Procter & Gamble and innovation: something new for a change

Anyone who's read management literature for more than 15 seconds is no doubt sick of Procter & Gamble constantly being dragged out as the default example of how companies should innovate. Still, P&G's innovation culture, by company chairman A.G. Lafley and homeless uberconsultant Ram Charan in the latest strategy+business, adds some interesting new wrinkles to the story. It's an extension of The Game-Changer: How You Can Drive Revenue and Profit Growth with Innovation, which the pair published earlier this year.

Lafley's main essay has some of the usual CEO chest-puffing, but behind such pronouncements as "We are constantly innovating how we innovate" you'll find some concrete examples, and one great riff on how people usually considered overhead by a business's innovators can contribute to a culture of innovation:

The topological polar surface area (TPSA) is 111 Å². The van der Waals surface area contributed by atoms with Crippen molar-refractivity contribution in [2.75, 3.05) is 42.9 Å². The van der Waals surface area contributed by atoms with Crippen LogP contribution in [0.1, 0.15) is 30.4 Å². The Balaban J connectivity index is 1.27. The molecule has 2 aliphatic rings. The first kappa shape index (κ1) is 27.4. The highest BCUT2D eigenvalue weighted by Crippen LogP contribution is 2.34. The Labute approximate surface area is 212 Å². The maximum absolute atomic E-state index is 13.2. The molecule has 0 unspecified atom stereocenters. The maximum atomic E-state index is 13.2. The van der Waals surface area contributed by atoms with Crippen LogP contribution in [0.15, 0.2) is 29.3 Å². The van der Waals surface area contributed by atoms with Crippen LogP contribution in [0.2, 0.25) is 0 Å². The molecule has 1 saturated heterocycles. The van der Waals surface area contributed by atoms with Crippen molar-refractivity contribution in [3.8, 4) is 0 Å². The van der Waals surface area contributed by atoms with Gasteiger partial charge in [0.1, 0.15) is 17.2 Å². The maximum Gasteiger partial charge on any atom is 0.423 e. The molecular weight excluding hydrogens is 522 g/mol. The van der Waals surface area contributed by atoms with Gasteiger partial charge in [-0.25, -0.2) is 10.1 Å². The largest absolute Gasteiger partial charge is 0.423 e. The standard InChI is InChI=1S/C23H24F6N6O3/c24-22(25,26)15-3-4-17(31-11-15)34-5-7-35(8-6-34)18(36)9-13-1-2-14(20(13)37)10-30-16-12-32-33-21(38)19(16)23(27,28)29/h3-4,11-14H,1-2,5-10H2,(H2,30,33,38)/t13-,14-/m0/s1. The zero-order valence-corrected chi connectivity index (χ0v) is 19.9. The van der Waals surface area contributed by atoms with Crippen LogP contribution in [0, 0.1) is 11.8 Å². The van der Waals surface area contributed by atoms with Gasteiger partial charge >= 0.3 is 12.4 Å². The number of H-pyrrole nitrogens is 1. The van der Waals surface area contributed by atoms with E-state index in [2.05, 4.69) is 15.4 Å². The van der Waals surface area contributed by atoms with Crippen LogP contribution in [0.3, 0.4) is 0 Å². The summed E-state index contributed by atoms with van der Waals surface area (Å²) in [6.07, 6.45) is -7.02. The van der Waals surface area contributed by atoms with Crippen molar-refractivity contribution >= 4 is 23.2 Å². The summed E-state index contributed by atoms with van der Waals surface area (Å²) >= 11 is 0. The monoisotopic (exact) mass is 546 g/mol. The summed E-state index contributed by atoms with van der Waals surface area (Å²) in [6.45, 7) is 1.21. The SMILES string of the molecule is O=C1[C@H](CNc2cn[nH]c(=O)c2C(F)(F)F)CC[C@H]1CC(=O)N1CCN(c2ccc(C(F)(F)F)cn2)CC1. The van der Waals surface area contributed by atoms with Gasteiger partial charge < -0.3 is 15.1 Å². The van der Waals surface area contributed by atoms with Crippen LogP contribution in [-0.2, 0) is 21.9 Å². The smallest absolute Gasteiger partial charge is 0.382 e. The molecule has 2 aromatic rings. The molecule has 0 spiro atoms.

"Our long-standing middle managers, people who have grown up in the P&G system (as I did), are starting to recognize that better innovation processes can expand their personal and leadership skills. They've all been through cost-cutting and productivity exercises. But that's not the same as creating top-line opportunities that can earn kudos from consumers. Nobody is telling them they have to be the geniuses who invent an idea. They will get credit for turning ideas into replicable processes and learning from their mistakes. In operating cross-functionally, they are also moving away naturally from the old silos."

Charam's accompanying "Becoming a Great Innovation Team Leader" lists four best high-level practices ("Establish clear criteria and don't hesitate to shift resources"; "Concentrate on possibility"; "Cross boundaries and help others do the same"; "Reward effort and learning"), but begs to be fleshed out some more. That, I suppose, is what their book is for.